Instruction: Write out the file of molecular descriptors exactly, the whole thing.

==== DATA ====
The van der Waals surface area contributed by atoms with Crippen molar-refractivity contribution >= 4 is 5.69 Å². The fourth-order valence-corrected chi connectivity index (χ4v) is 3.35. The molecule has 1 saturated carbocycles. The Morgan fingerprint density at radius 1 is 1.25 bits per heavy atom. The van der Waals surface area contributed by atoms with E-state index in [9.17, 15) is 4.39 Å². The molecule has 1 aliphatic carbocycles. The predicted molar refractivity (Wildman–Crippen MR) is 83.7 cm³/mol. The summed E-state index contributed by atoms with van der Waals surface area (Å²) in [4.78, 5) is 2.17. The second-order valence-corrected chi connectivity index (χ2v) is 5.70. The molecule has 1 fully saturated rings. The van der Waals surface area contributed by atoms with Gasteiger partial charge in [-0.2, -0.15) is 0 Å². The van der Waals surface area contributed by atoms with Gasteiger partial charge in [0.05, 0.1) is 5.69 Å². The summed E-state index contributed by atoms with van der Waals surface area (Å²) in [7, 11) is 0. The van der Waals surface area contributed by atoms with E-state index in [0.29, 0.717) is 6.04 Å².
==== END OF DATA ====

The van der Waals surface area contributed by atoms with Crippen molar-refractivity contribution >= 4 is 5.69 Å². The fourth-order valence-corrected chi connectivity index (χ4v) is 3.35. The molecule has 1 saturated carbocycles. The Morgan fingerprint density at radius 1 is 1.25 bits per heavy atom. The van der Waals surface area contributed by atoms with E-state index in [9.17, 15) is 4.39 Å². The molecule has 1 aliphatic carbocycles. The predicted molar refractivity (Wildman–Crippen MR) is 83.7 cm³/mol. The summed E-state index contributed by atoms with van der Waals surface area (Å²) in [4.78, 5) is 2.17. The second-order valence-corrected chi connectivity index (χ2v) is 5.70. The molecule has 1 fully saturated rings. The van der Waals surface area contributed by atoms with Gasteiger partial charge in [-0.2, -0.15) is 0 Å². The van der Waals surface area contributed by atoms with Gasteiger partial charge in [0.05, 0.1) is 5.69 Å². The summed E-state index contributed by atoms with van der Waals surface area (Å²) in [7, 11) is 0. The van der Waals surface area contributed by atoms with E-state index in [0.29, 0.717) is 6.04 Å².